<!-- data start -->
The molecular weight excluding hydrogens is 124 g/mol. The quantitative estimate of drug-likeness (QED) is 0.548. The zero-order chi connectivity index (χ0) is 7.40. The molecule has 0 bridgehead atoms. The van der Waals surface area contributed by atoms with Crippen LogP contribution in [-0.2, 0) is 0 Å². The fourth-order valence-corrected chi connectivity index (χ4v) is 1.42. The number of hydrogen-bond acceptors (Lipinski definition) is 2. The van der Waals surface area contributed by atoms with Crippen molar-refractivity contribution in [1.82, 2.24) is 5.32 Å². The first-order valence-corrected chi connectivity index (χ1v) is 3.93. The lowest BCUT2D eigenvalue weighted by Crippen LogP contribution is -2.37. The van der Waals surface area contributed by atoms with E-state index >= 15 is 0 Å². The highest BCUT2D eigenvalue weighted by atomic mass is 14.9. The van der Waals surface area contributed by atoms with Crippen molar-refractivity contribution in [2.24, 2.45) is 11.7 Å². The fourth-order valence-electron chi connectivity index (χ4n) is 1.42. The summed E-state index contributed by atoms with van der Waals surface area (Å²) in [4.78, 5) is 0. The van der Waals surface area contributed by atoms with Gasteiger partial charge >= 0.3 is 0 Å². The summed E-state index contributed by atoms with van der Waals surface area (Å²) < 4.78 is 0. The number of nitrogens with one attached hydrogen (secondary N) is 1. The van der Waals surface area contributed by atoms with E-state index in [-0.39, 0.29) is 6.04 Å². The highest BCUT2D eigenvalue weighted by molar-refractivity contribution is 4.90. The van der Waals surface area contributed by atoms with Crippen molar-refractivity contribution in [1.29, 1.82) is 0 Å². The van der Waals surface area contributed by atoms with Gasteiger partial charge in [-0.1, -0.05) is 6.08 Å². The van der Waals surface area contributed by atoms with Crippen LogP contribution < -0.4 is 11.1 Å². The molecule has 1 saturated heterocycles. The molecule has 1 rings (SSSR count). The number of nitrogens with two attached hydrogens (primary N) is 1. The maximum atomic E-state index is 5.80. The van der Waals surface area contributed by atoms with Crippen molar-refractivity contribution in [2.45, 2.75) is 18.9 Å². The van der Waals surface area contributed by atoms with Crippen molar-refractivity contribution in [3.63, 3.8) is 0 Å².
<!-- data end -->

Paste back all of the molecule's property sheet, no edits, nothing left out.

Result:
The molecular weight excluding hydrogens is 124 g/mol. The quantitative estimate of drug-likeness (QED) is 0.548. The zero-order chi connectivity index (χ0) is 7.40. The molecule has 0 bridgehead atoms. The van der Waals surface area contributed by atoms with Crippen LogP contribution in [-0.2, 0) is 0 Å². The fourth-order valence-corrected chi connectivity index (χ4v) is 1.42. The number of hydrogen-bond acceptors (Lipinski definition) is 2. The van der Waals surface area contributed by atoms with Crippen molar-refractivity contribution in [1.82, 2.24) is 5.32 Å². The first-order valence-corrected chi connectivity index (χ1v) is 3.93. The lowest BCUT2D eigenvalue weighted by Crippen LogP contribution is -2.37. The van der Waals surface area contributed by atoms with E-state index >= 15 is 0 Å². The highest BCUT2D eigenvalue weighted by atomic mass is 14.9. The van der Waals surface area contributed by atoms with Crippen molar-refractivity contribution in [2.24, 2.45) is 11.7 Å². The fourth-order valence-electron chi connectivity index (χ4n) is 1.42. The summed E-state index contributed by atoms with van der Waals surface area (Å²) in [4.78, 5) is 0. The van der Waals surface area contributed by atoms with Gasteiger partial charge >= 0.3 is 0 Å². The summed E-state index contributed by atoms with van der Waals surface area (Å²) < 4.78 is 0. The number of nitrogens with one attached hydrogen (secondary N) is 1. The van der Waals surface area contributed by atoms with E-state index in [-0.39, 0.29) is 6.04 Å². The highest BCUT2D eigenvalue weighted by molar-refractivity contribution is 4.90. The van der Waals surface area contributed by atoms with Crippen molar-refractivity contribution in [1.29, 1.82) is 0 Å². The van der Waals surface area contributed by atoms with Gasteiger partial charge in [-0.1, -0.05) is 6.08 Å². The van der Waals surface area contributed by atoms with Crippen LogP contribution < -0.4 is 11.1 Å². The molecule has 1 saturated heterocycles. The molecule has 1 rings (SSSR count). The number of nitrogens with two attached hydrogens (primary N) is 1. The maximum atomic E-state index is 5.80. The van der Waals surface area contributed by atoms with Crippen molar-refractivity contribution in [2.45, 2.75) is 18.9 Å². The van der Waals surface area contributed by atoms with Crippen molar-refractivity contribution in [3.63, 3.8) is 0 Å².